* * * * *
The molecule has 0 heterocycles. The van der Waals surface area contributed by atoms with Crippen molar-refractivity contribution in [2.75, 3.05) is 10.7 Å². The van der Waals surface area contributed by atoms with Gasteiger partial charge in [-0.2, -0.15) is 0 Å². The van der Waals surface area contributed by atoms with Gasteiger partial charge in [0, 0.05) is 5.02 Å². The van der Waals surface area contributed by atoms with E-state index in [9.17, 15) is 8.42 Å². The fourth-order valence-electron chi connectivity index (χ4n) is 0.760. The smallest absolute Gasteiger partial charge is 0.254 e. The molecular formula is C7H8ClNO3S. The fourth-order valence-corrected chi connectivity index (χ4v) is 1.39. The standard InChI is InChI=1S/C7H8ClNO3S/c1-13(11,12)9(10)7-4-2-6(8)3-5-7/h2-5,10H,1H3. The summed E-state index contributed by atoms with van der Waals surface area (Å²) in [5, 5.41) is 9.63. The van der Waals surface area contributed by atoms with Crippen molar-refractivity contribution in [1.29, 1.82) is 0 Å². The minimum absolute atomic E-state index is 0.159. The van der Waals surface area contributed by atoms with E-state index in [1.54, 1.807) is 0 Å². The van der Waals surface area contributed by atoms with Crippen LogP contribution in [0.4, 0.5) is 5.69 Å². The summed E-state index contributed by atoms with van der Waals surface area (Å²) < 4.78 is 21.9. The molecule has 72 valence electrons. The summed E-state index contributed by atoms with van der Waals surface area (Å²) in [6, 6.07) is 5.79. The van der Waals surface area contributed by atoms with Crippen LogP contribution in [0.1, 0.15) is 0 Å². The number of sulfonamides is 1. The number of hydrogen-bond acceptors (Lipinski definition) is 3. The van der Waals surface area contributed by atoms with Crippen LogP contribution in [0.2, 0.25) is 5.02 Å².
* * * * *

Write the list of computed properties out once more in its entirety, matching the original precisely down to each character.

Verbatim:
The molecule has 0 heterocycles. The van der Waals surface area contributed by atoms with Crippen molar-refractivity contribution in [2.75, 3.05) is 10.7 Å². The van der Waals surface area contributed by atoms with Gasteiger partial charge in [-0.2, -0.15) is 0 Å². The van der Waals surface area contributed by atoms with Gasteiger partial charge in [0, 0.05) is 5.02 Å². The van der Waals surface area contributed by atoms with E-state index in [9.17, 15) is 8.42 Å². The fourth-order valence-electron chi connectivity index (χ4n) is 0.760. The smallest absolute Gasteiger partial charge is 0.254 e. The molecular formula is C7H8ClNO3S. The fourth-order valence-corrected chi connectivity index (χ4v) is 1.39. The standard InChI is InChI=1S/C7H8ClNO3S/c1-13(11,12)9(10)7-4-2-6(8)3-5-7/h2-5,10H,1H3. The summed E-state index contributed by atoms with van der Waals surface area (Å²) in [5, 5.41) is 9.63. The van der Waals surface area contributed by atoms with Crippen molar-refractivity contribution in [1.29, 1.82) is 0 Å². The minimum absolute atomic E-state index is 0.159. The van der Waals surface area contributed by atoms with E-state index in [1.54, 1.807) is 0 Å². The van der Waals surface area contributed by atoms with Crippen LogP contribution in [0.4, 0.5) is 5.69 Å². The summed E-state index contributed by atoms with van der Waals surface area (Å²) < 4.78 is 21.9. The molecule has 72 valence electrons. The summed E-state index contributed by atoms with van der Waals surface area (Å²) in [6, 6.07) is 5.79. The van der Waals surface area contributed by atoms with Crippen LogP contribution in [0.1, 0.15) is 0 Å². The number of sulfonamides is 1. The number of hydrogen-bond acceptors (Lipinski definition) is 3. The van der Waals surface area contributed by atoms with Crippen LogP contribution in [0.2, 0.25) is 5.02 Å².